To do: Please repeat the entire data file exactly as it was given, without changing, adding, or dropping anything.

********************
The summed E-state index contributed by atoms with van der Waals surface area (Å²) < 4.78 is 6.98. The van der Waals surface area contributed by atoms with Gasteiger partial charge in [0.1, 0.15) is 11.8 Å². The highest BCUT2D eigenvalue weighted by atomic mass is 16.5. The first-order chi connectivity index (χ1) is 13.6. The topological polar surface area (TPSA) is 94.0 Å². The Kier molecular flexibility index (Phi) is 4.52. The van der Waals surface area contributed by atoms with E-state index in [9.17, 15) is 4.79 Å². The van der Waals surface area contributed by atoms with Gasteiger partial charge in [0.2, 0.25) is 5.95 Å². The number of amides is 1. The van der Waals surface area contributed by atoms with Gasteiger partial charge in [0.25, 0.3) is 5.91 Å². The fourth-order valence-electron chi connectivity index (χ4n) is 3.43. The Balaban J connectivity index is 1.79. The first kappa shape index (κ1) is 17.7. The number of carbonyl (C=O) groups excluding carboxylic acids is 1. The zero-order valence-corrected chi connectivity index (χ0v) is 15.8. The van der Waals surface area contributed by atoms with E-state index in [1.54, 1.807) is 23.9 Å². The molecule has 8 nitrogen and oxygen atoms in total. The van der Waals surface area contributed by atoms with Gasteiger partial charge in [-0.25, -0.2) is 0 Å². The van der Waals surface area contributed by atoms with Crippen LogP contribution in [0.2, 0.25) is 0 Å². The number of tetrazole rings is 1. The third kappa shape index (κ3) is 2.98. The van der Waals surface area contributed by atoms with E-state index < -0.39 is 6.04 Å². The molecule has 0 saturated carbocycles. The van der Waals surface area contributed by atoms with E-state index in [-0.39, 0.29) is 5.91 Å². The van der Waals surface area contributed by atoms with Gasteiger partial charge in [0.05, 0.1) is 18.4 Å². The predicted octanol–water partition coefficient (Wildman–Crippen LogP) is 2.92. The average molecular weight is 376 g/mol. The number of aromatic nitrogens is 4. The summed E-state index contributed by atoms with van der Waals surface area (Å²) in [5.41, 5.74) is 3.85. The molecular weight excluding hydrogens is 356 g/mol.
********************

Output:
The summed E-state index contributed by atoms with van der Waals surface area (Å²) < 4.78 is 6.98. The van der Waals surface area contributed by atoms with Gasteiger partial charge in [0.1, 0.15) is 11.8 Å². The highest BCUT2D eigenvalue weighted by atomic mass is 16.5. The first-order chi connectivity index (χ1) is 13.6. The topological polar surface area (TPSA) is 94.0 Å². The Kier molecular flexibility index (Phi) is 4.52. The van der Waals surface area contributed by atoms with E-state index in [9.17, 15) is 4.79 Å². The van der Waals surface area contributed by atoms with Gasteiger partial charge in [0.2, 0.25) is 5.95 Å². The number of amides is 1. The van der Waals surface area contributed by atoms with Gasteiger partial charge in [0.25, 0.3) is 5.91 Å². The fourth-order valence-electron chi connectivity index (χ4n) is 3.43. The Balaban J connectivity index is 1.79. The first kappa shape index (κ1) is 17.7. The number of carbonyl (C=O) groups excluding carboxylic acids is 1. The zero-order valence-corrected chi connectivity index (χ0v) is 15.8. The van der Waals surface area contributed by atoms with E-state index in [1.54, 1.807) is 23.9 Å². The molecule has 8 nitrogen and oxygen atoms in total. The van der Waals surface area contributed by atoms with Gasteiger partial charge in [-0.25, -0.2) is 0 Å². The van der Waals surface area contributed by atoms with Crippen LogP contribution in [0.2, 0.25) is 0 Å². The number of tetrazole rings is 1. The third kappa shape index (κ3) is 2.98. The van der Waals surface area contributed by atoms with E-state index < -0.39 is 6.04 Å². The molecule has 0 saturated carbocycles. The van der Waals surface area contributed by atoms with E-state index in [-0.39, 0.29) is 5.91 Å². The van der Waals surface area contributed by atoms with Gasteiger partial charge in [0.05, 0.1) is 18.4 Å². The predicted octanol–water partition coefficient (Wildman–Crippen LogP) is 2.92. The average molecular weight is 376 g/mol. The number of aromatic nitrogens is 4. The summed E-state index contributed by atoms with van der Waals surface area (Å²) in [5.41, 5.74) is 3.85. The molecular weight excluding hydrogens is 356 g/mol.